- Tympanometry is not a hearing test but a procedure that can show how well the eardrum moves when a soft sound and air pressure are introduced in the ear canal. It’s helpful in identifying middle ear problems, such as fluid collecting behind the eardrum.
- A tympanogram is a graphic representation of tympanometry. A “flat” line on a tympanogram may indicate that the eardrum is not mobile, while a “peaked” pattern often indicates normal function. A visual ear examination should be performed with tympanometry.
- It is performed to determine the status of the tympanic membrane and middle ear via tympanometry. The secondary purpose of this test is to evaluate acoustic reflex pathways, which include cranial nerves (CN) VII and VIII and the auditory brainstem. This test does not directly assess auditory sensitivity, although results are interpreted in conjunction with other threshold measures.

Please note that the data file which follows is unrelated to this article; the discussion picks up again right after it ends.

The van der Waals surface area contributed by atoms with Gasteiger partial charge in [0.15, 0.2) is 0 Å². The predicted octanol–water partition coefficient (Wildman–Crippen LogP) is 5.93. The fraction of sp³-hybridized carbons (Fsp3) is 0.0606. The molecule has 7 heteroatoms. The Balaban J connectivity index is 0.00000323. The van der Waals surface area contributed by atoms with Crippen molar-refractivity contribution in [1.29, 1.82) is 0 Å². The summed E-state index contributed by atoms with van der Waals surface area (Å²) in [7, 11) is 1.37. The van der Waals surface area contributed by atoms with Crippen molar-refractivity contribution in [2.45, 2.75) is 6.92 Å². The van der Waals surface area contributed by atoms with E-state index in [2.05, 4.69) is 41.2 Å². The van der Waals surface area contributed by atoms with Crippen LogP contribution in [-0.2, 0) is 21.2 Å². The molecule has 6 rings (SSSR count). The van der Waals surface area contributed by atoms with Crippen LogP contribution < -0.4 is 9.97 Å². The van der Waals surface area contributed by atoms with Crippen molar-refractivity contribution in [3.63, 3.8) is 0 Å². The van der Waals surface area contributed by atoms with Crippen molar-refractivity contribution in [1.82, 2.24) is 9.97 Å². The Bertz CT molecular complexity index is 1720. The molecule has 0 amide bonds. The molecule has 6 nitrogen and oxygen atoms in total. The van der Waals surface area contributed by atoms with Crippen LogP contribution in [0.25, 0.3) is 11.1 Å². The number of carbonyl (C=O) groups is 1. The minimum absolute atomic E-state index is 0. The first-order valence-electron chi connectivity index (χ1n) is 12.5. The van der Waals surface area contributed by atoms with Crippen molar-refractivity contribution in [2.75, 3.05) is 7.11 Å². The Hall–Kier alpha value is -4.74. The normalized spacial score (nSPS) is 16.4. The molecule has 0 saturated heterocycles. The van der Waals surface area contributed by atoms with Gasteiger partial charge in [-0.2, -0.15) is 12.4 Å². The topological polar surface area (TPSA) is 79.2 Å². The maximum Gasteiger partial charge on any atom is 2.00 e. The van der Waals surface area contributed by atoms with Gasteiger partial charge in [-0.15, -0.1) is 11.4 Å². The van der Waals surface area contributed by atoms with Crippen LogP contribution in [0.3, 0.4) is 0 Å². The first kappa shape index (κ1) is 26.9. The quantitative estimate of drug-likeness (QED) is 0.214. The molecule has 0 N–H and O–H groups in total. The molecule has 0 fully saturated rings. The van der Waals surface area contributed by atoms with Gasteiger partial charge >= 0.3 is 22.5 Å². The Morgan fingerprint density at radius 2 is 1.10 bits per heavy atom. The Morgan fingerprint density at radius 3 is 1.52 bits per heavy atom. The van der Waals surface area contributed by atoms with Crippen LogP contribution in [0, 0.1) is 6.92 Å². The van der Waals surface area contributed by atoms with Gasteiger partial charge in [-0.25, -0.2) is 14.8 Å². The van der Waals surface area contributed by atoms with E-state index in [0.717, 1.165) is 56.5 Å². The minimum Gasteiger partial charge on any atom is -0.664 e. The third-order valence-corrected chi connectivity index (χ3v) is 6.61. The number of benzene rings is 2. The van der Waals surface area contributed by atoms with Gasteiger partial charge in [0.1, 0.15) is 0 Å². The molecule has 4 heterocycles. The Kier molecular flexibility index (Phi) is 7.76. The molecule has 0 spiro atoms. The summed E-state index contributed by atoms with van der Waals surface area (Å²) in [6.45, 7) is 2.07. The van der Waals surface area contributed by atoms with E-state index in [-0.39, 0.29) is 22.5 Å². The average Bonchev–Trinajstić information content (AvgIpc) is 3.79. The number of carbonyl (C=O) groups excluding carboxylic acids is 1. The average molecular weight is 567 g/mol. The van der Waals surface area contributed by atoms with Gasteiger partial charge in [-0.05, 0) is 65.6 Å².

It measures sound reflection from the tympanic membrane, while the operator varies air pressure in the ear canal. Tympanometry aids assessment of the outer and middle ear system, including the Eustachian tube.
Acoustic Reflex Threshold
It is a middle ear measurement of stapedius muscle response to higher intensity and adequate duration sounds for individual frequencies.
Acoustic reflex decay test
It assesses the integrity of CN VIII. A contralateral continuous tone is presented for 10 seconds at a stimulus level 10 dB above the acoustic reflex threshold for that stimulus frequency in that ear.